Michael Howard never stops moving. As the Head of Security Practice at HP, he divides his time between leading a global team of print security professionals and traveling around the world to educate customers about the importance of securing printers.
I was lucky enough to catch Howard for a few minutes in his home office in Colorado. It was immediately clear that Howard is a total brainiac, but he’s warm and easy to talk to, with an easy laugh and a great sense of humor. During our time, he shed some light on his security roots, his work at HP, and why he considers people to be one of the most vital components of cybersecurity.
Go behind the scenes to see the making of a print security pro
When we first sat down, I couldn’t stop wondering about Howard’s background. What type of experiences built such a solid foundation in security? Determined to uncover his history, I asked him outright: What did it take to become a leader in cybersecurity?
Growing up in a military community, Howard aspired toward a classified career in technology—and that’s exactly where he landed. His career began with the US Navy as a cryptologist in 1981 and included a stint working directly with the Department of Defense. While technology frameworks have evolved significantly, Howard said, “The defense mindset absolutely prepared me to understand the hacker.”
However, many of the lessons Howard learned during his early career weren’t just defense-oriented or wholly technical. Howard credits his military background for teaching him how to become a strong mentor, too. “In the military, you have talent and you learn how to maximize your talent according to strengths,” said Howard. “It’s a valuable idea for industry . . . especially for the information security talent shortage.”
Learn a lesson in leadership—balancing strengths
Informed by his defense background, Howard offered an insight for both managers and aspiring information security leaders: Consider your employees’ strengths.
“I tell people to think about their strengths. Whether they’d like to work in a security operations center as an analyst or in a sales-oriented role that involves more trade shows and conferences, there’s a position for everyone within the spectrum of information security. The challenge is simply to figure out the best match between strengths and interests according to positions.”
Howard also spoke directly about the information security talent pipeline crisis. “I believe the enterprise needs to take additional steps to encourage students to pursue careers in the information security field,” he said. When coupled with his strengths-based approach to mentoring talent, it’s among the most hopeful perspectives on the talent shortage I’ve encountered.
Navigate the intersection of technology and people
After leaving the Department of Defense, Howard joined the team at HP. In his current role, he balances a great deal of mentoring, customer education, and strategy—all while traveling around the world nearly year-round. While many would find the lifestyle exhausting, Howard finds wearing many hats fulfilling.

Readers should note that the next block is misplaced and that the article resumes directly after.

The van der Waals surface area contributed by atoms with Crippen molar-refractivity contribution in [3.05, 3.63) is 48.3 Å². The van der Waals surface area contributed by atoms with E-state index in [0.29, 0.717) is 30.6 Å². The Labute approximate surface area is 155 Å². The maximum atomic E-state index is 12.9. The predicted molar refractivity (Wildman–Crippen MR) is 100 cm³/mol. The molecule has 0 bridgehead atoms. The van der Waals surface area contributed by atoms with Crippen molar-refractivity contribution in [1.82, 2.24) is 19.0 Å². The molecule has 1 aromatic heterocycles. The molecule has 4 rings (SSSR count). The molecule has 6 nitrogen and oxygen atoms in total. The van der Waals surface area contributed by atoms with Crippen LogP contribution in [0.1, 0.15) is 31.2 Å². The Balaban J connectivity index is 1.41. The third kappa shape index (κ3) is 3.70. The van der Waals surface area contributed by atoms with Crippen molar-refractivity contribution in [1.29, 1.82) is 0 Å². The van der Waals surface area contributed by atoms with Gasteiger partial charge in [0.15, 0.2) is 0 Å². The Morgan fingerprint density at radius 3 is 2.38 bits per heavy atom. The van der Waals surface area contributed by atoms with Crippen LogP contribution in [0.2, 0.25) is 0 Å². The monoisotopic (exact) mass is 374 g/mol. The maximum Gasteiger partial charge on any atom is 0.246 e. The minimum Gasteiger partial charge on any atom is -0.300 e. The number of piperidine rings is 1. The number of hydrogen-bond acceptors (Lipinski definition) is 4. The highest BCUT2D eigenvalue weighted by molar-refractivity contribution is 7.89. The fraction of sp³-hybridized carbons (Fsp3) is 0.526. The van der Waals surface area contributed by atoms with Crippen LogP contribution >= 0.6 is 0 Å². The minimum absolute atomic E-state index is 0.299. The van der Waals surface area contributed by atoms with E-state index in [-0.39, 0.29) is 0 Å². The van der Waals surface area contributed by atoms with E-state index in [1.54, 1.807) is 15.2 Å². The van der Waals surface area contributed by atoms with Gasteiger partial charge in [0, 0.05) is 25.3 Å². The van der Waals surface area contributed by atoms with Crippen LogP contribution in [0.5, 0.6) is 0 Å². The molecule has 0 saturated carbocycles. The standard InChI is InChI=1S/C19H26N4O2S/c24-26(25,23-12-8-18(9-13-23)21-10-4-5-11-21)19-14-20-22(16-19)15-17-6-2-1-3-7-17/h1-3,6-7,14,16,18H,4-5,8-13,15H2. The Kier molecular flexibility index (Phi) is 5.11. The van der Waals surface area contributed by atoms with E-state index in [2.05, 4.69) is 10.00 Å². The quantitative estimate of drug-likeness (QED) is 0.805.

“There’s been quite a bit of change during my time at HP, but there’s a true team mentality, which is definitely my favorite thing about working here,” he says. “We all work together to help each other.”
It’s clear Michael Howard isn’t just a security nerd. His friendliness and willingness to put on different hats show he’s a people person, too. “I pursued a career that involved both technology and people. Information security is just that—the intersection of technology and people.” Laughing, he continued, “And if you want to think about the most pervasive piece of malware on a network, it’s users.”
It just might be Howard’s people-centric perspective that makes him so well-suited to develop effective cybersecurity frameworks.
Set your sights on Black Hat 2018
Before wrapping up our conversation, I wanted to see if I could get any spoilers for Michael Howard’s upcoming presentation at Black Hat 2018. Held this year on August 4–9 at the Mandalay Bay Convention Center in Las Vegas, Nevada, Black Hat is the world’s largest hacker conference: Over 17,000 cybersecurity experts gather there every year to discuss the latest in cybercrime.
The topic of Howard’s discussion this year is “analytics-driven security.” I couldn’t pry much more out of him, though. With a laugh, he insisted, “We don’t want to give it all away.”
Here’s what we do know: 93 percent of cybersecurity incidents in 2017 could have been prevented with best practices, and print security is a glaring weakness for many organizations—91 percent of visual hacking attempts on printers are successful. Those numbers illustrate the widespread problem, but it could be solved with best practices, a strong security framework, and perhaps some analytics, as well.
If you’re fortunate enough to attend Black Hat 2018, you can join Michael Howard and the HP team for “Securing Endpoints Using Analytics and a Proven Framework” on August 8, 2018, at 11:30 a.m., and learn how consistently applied frameworks and analytics-driven print security tools can strengthen your security posture.
Curious to hear more about Howard’s security philosophy? Check out, “Black Hat 2017: Michael Howard talks sheep, hackers, and urgency” or “How vulnerable are you through print security?” And click subscribe at the top of the page to stay tuned for Tektonika’s coverage of the upcoming Black Hat conference.